Rob Gronkowski Well on His Way to Pro Bowl Career After Breakout Rookie Season

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Rob Gronkowski Well on His Way to Pro Bowl Career After Breakout Rookie Season FOXBORO, Mass. — Patriots tight end Rob Gronkowski showed some serious potential during his rookie season, and with the right type of preparation over the next few months, he could emerge as Pro Bowler in 2011.

Gronkowski was fourth on the team with 42 receptions and 546 yards, and he was tied for seventh in the NFL with 10 receiving touchdowns in the regular season. The 21-year-old was dominant in the red zone with his 6-foot-6, 265-pound frame that allowed him to box out any defender who tried to shield him.

With more experience, especially after missing his last season at Arizona due to back surgery, Gronkowski has the makings of a breakout second season. Since he’s got the physical tools to be great, he’s got to study up on the mental part of the game — in its most simplistic form, that means staying on the same page as quarterback Tom Brady when it comes to attacking defenses — to take that next step in his development.

“Basically, learn from any other offseasons, what got me better and everything,” Gronkowski said about his plan for the offseason. “I’ll sit down and think what I’ve got to do this coming week on how to get better on everything.”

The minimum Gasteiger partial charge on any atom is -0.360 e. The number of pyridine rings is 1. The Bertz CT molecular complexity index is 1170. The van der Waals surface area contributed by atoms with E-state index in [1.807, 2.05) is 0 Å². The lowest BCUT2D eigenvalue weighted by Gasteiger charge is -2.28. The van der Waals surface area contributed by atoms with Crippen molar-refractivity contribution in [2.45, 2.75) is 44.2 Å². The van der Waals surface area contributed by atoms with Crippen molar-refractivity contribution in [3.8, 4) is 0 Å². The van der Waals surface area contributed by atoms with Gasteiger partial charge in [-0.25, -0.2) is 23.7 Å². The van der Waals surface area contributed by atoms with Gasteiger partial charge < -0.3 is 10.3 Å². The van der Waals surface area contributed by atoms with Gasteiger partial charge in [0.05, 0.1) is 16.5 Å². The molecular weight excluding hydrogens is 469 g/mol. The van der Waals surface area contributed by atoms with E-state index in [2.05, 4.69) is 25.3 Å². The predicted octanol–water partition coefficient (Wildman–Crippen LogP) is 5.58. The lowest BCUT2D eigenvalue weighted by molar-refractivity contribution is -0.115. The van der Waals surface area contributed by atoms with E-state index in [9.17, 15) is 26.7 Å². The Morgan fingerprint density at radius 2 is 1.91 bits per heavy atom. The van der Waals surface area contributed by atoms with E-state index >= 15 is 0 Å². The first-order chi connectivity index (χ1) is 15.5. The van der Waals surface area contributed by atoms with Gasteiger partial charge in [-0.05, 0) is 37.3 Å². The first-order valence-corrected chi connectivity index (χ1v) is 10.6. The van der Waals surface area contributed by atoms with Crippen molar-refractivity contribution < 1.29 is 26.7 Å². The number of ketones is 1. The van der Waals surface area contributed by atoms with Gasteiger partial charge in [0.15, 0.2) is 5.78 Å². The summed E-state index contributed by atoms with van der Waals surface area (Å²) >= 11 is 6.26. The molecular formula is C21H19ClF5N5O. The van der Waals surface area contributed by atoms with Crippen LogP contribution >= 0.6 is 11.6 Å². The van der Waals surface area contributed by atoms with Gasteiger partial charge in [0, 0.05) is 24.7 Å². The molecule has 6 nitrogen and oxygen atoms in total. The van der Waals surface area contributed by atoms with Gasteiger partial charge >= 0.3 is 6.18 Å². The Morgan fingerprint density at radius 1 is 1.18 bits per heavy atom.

Gronkowski’s growth was more evident during the second half of the season. In his first seven games, he had 10 catches for 101 yards and three touchdowns, and he was used mostly in blocking situations while Brady relied more heavily upon rookie tight end Aaron Hernandez in the passing game.

As the season went on, though, Gronkowski became the better target. In his last 10 games, including the playoff loss to the Jets, Gronkowski amassed 36 receptions, 510 yards and seven touchdowns.

He also acquired some playoff experience that should be beneficial down the line, and it’s yet another reason to expect a more mature player in his second season.

“The intensity is a lot higher,” Gronkowski said of the playoffs. “The fans were a lot more into it, a lot louder. There was just a lot more intensity. The postseason, of course, is a one-game season every single week. You can feel the sense out there that it’s a lot more hyped up, a lot more intense from the fans’ and the players’ stance.”

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